Bad Taste wasn’t just the name of Peter Jackson’s 1987 debut feature, it was the thesis statement for his early career. From that movie, where aliens invade Earth with the aim of turning humanity into the next fast food item, to the Muppets-but-with-sex-and-violence antics of Meet the Feebles, to the zombie splatter comedy Braindead (known as Dead Alive in the US), Jackson’s first three movies established him as a low-budget master of sick jokes and gross-out humor, a sort of Kiwi Sam Raimi. Of these movies, Braindead stands as his most accomplished feature, even as it pointed the way towards a bigger future for him.
Braindead distinguishes itself early and often from other zombie films before and since. The start of its zombie outbreak isn’t anything supernatural or viral; rather, it begins from a bite from a vicious “Sumatran rat monkey.” The zombies in Braindead can think, solve problems, and form emotional attachments and vendettas. And while zombieness spreads through bites, as in most zombie movies, one notorious scene establishes that they can also breed. But perhaps Jackson’s single greatest master stroke is making every part of his zombies autonomous; that is, if a zombie’s digestive tract falls out, that just means the stomach can attack you.
Coming up with their own zombie lore shows Jackson and his co-writers, Fran Walsh and Stephen Sinclair’s supreme confidence, and true to form, they think through the implications of that lore in order to find ways to make it funny. If it’s established zombies can have sex and procreate, then the next step is for hapless hero Lionel (Timothy Balme) to take that zombie baby to the park and attempt at a normal family outing that ends with him punching and stomping on the baby as other horrified parents look on. By making each part of the zombies independently alive, Jackson sets the stage for a fabulously gory climax featuring Lionel, a lawnmower, and hundreds of liters of blood.
There’s a Looney Tunes quality to the movie that extends beyond the writing. In one of the comic high points, Father McGruder (Stuart Devenie) yells, “I kick arse for the Lord!” before beating up a group of zombie greasers with the most over-the-top slapstick possible. Jackson highlights this and other scenes of zombie mayhem in neon colors that feel far removed from the movie’s 1950s Wellington setting and finds the most extreme angles to shoot them from. It’s a borderline miracle that the emotional underpinning of Lionel trying to break out from under his tyrannical overbearing mother (Elizabeth Moody) while she slowly turns into a zombie, registers at all. In fact, Braindead may be Jackson’s first movie to hit emotional beats successfully — the characters in Bad Taste are barely distinguishable from one another, and the puppets of Meet the Feebles keep us at a remove.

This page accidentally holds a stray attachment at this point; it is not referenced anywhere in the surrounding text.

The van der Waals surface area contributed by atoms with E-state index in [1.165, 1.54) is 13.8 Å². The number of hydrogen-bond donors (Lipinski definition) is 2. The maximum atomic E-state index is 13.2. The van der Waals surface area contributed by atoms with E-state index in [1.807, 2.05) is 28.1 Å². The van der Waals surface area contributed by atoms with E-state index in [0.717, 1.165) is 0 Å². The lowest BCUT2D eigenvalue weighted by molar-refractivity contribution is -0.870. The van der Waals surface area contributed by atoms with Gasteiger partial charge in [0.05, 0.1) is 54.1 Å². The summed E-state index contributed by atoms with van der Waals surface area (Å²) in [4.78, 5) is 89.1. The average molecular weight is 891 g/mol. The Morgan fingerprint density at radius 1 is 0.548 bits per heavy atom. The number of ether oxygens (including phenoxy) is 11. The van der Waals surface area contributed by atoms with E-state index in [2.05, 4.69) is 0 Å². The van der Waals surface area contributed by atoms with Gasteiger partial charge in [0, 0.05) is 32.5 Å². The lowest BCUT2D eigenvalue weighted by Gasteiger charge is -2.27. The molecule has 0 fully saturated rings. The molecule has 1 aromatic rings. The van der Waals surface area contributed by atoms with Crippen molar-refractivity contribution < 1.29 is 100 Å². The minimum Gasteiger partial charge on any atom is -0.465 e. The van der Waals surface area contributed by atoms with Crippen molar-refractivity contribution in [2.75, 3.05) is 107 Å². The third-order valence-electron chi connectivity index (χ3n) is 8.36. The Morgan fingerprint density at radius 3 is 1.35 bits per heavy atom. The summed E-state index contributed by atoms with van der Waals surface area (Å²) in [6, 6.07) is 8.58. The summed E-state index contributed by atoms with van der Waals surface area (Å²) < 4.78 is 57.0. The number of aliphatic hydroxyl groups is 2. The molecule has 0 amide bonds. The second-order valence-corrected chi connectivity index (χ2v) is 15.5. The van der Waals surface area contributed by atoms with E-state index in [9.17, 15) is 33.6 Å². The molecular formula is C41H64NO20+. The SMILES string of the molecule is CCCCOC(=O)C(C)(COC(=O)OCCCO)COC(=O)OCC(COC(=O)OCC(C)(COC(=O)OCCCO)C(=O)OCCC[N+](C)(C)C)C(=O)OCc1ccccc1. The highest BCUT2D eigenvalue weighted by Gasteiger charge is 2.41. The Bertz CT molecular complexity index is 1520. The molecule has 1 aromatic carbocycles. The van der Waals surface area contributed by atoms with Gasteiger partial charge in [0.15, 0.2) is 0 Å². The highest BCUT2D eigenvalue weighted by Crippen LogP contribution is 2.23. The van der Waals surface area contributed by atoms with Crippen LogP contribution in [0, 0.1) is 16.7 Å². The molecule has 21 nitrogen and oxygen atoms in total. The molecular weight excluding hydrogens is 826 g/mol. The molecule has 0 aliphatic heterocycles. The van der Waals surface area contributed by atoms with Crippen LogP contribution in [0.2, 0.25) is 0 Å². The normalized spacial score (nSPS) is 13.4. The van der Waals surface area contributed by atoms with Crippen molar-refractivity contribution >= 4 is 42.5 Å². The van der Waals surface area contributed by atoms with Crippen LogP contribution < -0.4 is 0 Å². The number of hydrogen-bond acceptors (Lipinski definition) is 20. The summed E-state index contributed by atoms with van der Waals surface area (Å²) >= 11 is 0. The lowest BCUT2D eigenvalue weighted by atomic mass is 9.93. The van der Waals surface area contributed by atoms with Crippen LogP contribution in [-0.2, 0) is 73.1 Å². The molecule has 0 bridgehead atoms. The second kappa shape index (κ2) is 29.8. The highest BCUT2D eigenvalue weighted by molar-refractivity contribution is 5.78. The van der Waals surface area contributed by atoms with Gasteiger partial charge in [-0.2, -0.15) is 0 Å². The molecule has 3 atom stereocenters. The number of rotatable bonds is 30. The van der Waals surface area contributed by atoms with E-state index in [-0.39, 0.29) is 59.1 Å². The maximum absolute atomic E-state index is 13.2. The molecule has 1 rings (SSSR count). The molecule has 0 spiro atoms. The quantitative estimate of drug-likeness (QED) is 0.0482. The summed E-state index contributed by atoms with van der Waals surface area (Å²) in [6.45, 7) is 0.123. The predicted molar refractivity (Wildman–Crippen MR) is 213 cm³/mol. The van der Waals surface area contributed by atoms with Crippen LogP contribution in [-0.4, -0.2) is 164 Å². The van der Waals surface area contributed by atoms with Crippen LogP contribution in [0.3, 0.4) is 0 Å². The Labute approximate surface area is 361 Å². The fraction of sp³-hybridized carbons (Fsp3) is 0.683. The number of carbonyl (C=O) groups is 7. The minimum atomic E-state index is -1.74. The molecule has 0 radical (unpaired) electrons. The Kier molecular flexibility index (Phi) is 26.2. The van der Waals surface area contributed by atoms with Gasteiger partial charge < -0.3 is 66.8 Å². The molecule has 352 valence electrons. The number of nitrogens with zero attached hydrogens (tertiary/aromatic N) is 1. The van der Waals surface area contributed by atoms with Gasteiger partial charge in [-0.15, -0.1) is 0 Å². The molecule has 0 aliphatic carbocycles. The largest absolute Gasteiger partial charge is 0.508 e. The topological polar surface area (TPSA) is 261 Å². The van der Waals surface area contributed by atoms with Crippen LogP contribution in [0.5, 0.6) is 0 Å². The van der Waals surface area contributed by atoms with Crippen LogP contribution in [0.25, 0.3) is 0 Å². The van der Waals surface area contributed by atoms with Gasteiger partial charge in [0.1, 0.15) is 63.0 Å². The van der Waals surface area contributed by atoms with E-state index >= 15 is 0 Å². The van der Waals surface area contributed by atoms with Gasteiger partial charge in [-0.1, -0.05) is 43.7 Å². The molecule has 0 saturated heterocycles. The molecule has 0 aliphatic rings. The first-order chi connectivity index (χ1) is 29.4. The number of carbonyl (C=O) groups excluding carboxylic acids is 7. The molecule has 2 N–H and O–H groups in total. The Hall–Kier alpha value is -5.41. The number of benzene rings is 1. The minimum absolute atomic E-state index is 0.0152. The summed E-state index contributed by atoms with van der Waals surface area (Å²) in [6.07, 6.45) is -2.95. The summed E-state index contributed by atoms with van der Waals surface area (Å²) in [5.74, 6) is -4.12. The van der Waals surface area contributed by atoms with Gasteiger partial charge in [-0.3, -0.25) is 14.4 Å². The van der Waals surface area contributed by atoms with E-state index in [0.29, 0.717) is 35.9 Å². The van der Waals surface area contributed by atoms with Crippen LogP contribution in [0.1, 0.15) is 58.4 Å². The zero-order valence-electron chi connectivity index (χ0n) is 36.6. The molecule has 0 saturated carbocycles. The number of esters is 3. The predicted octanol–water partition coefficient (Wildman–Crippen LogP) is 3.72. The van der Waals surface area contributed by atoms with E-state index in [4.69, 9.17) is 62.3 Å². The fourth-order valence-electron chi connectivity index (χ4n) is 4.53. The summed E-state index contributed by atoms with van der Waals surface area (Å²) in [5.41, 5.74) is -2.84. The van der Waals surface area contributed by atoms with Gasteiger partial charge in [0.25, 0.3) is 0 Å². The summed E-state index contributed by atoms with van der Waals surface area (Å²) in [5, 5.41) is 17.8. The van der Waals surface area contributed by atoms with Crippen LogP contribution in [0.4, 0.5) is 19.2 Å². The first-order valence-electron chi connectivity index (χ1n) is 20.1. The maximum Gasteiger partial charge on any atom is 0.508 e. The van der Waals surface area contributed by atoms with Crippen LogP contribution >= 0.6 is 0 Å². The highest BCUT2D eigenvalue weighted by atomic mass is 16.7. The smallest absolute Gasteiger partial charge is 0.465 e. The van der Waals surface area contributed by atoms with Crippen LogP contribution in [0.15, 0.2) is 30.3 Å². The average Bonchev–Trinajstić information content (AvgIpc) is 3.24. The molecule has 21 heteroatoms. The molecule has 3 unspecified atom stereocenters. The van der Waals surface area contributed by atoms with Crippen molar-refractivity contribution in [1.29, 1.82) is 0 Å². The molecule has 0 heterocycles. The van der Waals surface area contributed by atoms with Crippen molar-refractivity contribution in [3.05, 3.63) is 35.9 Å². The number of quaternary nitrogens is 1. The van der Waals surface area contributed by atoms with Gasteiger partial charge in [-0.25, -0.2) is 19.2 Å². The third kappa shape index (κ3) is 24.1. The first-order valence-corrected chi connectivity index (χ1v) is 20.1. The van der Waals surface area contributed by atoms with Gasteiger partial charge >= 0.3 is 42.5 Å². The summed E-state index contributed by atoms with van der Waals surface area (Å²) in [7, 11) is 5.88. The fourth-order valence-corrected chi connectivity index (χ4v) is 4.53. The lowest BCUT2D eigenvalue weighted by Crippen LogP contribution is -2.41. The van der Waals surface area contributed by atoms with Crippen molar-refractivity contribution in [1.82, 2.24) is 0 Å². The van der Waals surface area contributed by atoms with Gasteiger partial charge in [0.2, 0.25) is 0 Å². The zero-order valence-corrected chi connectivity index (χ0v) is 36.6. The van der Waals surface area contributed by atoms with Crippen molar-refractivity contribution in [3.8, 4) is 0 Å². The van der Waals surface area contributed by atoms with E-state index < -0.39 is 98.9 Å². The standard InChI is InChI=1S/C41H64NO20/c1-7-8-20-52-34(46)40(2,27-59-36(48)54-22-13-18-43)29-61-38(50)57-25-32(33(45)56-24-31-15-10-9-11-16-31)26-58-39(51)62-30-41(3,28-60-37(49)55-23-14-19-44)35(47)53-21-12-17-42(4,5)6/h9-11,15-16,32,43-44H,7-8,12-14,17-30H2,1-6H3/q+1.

Of course, the best joke of Braindead wouldn’t become apparent until almost a decade later, when Jackson became the auteur behind the Oscar- and box office-dominating success of The Lord of the Rings. Like Raimi, he changed the industry in ways that his gory early work never hinted at, without having to sell his soul in the process (the parallels don’t end there — Raimi followed the Spider-Man trilogy with Drag Me to Hell, a script he’d been working on since the ’90s, while Jackson made King Kong, which takes place on the same Skull Island as Braindead’s prologue). I wouldn’t trade The Lord of the Rings for anything, but there’s part of me that will always miss the guy who made a trio of low-budget splatter comedies in New Zealand in the late ’80s and early ’90s.